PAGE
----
HAPPILY there still remain a few of those great, cavernous, open fireplaces, flanked by high-backed settles, whereon the young people love to lounge, while their elders, resting from the day's labors, talk drowsily of old times, recount the adventures of their youth, and repeat the tales of their grandfathers. As one of such young people, I have passed many long winter evenings, listening eagerly to what the septuagenarians might relate, and occasionally venturing a question or two, that more light might be thrown upon obscure portions of remarks made at the time. Then, particularly, are we likely to hear much of that very curious animal weather-lore that, for the past two centuries, has been handed down from father to son. Time and again, as the weather chanced to be discussed, I have heard some uncouth rhyme repeated, usually prefaced with the remark, "You know the old saying."
That all animals are more or less affected by coming atmospheric changes is unquestionable. This simple fact has been recognized the world over, but, unlike many other simple facts, has not resulted in leading to any important discoveries. It has, however, given rise to the innumerable sayings to which I have referred.
Inasmuch as the animal weather-lore current in England and Sweden dates far prior to the settlement of this country by the Swedes and English, it would seem probable that such sayings as now are or recently were current in South and Central New Jersey are merely adaptations of English and Swedish weather-lore to our fauna, just as the European names of the commoner birds found there were applied to those American species most closely resembling them; and so, any rhyme or brief saying referring to them would be applied to the analogous bird found here. This is eminently reasonable, for, if the given habit, voice, or other peculiarity of a European bird did, or was supposed to, indicate a given meteorological condition, the same rule should hold good in America. As a matter of fact, however, I can find no similarity between the English and Swedish and the American weather-lore, except such as applies to domestic animals; nor do I find any common English sayings in use.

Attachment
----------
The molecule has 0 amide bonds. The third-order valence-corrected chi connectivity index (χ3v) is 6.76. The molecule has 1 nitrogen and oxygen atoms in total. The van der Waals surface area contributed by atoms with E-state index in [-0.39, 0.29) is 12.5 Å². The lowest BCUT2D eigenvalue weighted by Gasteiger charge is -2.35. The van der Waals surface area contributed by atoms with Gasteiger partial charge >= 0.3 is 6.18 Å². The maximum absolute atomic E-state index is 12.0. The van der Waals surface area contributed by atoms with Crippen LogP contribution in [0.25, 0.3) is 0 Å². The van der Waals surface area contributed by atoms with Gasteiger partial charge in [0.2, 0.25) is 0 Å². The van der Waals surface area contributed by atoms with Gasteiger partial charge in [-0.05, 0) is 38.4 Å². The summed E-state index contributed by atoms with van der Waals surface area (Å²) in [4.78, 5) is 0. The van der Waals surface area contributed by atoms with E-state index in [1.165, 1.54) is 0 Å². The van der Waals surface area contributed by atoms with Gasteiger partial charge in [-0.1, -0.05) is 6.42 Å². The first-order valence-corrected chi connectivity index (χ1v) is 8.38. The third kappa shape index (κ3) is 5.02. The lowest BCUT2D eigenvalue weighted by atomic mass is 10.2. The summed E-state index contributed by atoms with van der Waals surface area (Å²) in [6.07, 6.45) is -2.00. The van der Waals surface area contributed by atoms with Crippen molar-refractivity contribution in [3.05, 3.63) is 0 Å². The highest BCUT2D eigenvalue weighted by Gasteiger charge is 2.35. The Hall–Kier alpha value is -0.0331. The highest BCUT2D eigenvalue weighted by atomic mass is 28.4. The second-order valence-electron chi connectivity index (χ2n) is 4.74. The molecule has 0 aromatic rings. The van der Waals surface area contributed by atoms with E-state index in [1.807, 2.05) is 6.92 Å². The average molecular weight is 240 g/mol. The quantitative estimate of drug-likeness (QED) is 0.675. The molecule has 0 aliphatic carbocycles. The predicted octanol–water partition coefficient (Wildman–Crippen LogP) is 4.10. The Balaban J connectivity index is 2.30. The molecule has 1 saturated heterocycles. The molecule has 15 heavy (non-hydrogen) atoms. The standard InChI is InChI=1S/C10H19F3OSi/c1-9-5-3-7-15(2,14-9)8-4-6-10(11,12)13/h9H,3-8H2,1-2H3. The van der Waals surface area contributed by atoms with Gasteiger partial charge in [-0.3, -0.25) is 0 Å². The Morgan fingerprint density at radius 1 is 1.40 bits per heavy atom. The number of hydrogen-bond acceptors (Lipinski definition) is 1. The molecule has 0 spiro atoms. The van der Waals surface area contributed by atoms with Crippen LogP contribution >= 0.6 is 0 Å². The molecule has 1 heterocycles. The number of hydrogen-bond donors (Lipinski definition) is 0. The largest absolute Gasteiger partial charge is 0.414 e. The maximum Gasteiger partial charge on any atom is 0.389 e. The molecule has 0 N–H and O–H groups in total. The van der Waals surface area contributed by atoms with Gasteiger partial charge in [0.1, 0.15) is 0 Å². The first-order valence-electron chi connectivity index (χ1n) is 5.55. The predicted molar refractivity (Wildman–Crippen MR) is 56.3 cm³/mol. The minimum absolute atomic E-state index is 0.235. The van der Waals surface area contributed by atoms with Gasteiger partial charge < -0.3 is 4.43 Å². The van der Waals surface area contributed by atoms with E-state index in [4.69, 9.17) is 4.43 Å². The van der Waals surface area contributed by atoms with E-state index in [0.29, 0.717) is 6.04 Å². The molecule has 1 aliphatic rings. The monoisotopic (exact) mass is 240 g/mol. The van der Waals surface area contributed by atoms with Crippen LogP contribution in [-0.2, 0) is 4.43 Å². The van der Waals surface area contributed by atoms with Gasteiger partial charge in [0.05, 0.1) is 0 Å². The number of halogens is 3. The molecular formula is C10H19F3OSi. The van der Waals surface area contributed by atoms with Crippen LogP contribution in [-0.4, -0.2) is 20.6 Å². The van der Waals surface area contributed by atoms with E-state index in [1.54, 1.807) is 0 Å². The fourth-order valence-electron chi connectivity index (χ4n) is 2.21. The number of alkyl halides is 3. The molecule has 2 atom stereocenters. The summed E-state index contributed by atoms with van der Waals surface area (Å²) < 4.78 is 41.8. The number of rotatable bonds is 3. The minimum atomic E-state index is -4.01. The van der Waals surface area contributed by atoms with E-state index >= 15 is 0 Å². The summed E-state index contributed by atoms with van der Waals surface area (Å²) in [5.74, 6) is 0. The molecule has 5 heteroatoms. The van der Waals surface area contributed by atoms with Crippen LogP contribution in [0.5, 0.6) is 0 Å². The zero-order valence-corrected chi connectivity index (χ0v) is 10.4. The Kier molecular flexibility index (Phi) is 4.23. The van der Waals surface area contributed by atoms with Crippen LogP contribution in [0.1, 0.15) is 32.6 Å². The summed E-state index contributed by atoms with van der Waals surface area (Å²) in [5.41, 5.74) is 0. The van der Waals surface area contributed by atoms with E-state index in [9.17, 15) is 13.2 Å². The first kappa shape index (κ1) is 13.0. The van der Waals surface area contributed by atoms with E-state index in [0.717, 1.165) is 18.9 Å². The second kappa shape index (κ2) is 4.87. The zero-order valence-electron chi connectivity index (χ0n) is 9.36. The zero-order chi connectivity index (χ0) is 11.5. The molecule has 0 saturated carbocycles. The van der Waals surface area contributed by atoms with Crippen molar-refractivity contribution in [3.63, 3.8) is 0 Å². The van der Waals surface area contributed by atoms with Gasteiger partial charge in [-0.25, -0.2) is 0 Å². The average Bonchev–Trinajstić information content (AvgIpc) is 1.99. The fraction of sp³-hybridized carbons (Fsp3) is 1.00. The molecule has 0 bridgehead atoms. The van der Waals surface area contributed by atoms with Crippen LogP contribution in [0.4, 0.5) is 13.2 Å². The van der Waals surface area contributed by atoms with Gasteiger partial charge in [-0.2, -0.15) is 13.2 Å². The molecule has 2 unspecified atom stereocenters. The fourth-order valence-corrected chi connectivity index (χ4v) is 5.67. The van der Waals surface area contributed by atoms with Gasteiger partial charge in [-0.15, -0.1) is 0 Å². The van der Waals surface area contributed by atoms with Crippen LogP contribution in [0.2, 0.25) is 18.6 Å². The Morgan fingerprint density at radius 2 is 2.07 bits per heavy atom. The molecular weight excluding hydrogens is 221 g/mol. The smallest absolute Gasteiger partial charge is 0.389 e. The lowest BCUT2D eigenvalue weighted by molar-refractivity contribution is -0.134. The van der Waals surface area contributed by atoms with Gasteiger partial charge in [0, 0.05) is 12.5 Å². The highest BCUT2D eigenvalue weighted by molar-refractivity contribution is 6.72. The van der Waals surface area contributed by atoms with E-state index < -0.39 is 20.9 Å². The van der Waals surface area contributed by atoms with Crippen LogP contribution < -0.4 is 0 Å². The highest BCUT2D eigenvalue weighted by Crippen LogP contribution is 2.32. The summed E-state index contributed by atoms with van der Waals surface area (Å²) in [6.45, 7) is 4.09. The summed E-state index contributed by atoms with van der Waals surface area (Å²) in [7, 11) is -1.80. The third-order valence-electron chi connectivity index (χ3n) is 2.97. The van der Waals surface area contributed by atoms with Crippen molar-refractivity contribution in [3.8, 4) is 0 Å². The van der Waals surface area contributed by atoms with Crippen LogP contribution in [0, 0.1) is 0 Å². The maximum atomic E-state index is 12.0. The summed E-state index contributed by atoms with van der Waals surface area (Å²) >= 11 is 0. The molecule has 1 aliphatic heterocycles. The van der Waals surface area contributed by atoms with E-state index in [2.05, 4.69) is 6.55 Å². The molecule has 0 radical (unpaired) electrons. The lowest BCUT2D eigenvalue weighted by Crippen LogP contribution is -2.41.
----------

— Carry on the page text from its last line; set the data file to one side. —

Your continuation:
That which I have heard, and have recorded from time to time, appears to have originated where now, or where it lately was, in use. To a great extent, I believe it to be original with the descendants of the immigrants that settled Central New Jersey and the country generally about Philadelphia; but a portion of it, very possibly, was derived from the Indians.
At present, a portion of this weather-lore is repeated as nursery